Docker brings in an API for container management, an image format and a possibility to use a remote registry for sharing containers. This scheme benefits both developers and system administrators with advantages such as:
Rapid application deployment – containers include the minimal runtime requirements of the application, reducing their size and allowing them to be deployed quickly.
Portability across machines – an application and all its dependencies can be bundled into a single container that is independent from the host version of Linux kernel, platform distribution, or deployment model. This container can be transfered to another machine that runs Docker, and executed there without compatibility issues.
Version control and component reuse – you can track successive versions of a container, inspect differences, or roll-back to previous versions. Containers reuse components from the preceding layers, which makes them noticeably lightweight.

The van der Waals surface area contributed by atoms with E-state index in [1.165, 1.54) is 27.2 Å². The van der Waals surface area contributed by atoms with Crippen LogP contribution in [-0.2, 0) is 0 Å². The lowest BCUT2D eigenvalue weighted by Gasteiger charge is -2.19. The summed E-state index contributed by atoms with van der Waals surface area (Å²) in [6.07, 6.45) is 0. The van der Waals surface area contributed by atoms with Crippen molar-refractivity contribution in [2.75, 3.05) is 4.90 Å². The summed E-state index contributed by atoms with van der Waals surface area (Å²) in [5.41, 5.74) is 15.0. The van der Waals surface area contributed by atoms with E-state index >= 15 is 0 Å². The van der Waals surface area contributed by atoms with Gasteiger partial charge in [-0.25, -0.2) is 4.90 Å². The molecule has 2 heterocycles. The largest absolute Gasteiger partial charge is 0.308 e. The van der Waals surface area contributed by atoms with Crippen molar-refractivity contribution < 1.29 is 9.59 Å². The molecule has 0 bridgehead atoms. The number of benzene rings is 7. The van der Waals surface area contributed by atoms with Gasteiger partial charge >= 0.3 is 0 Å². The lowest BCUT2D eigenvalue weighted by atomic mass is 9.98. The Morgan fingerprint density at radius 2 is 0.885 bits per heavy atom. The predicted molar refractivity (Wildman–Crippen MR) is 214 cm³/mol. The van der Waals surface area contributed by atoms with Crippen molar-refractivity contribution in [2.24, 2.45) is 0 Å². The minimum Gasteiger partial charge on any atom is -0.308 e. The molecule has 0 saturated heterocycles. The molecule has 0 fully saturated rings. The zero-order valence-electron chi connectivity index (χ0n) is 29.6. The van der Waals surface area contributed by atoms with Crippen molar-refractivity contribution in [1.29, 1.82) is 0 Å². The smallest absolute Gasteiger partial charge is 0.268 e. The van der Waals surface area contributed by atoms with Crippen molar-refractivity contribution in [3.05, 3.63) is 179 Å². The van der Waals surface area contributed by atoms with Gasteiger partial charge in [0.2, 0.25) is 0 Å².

Sharing – you can use a remote repository to share your container with others. Red Hat provides a registry for this purpose, and it is also possible to configure your own private repository.
Lightweight footprint and minimal overhead – Docker images are typically very small, which facilitates rapid delivery and reduces the time to deploy new application containers.
Simplified maintenance – Docker reduces effort and risk of problems with application dependencies.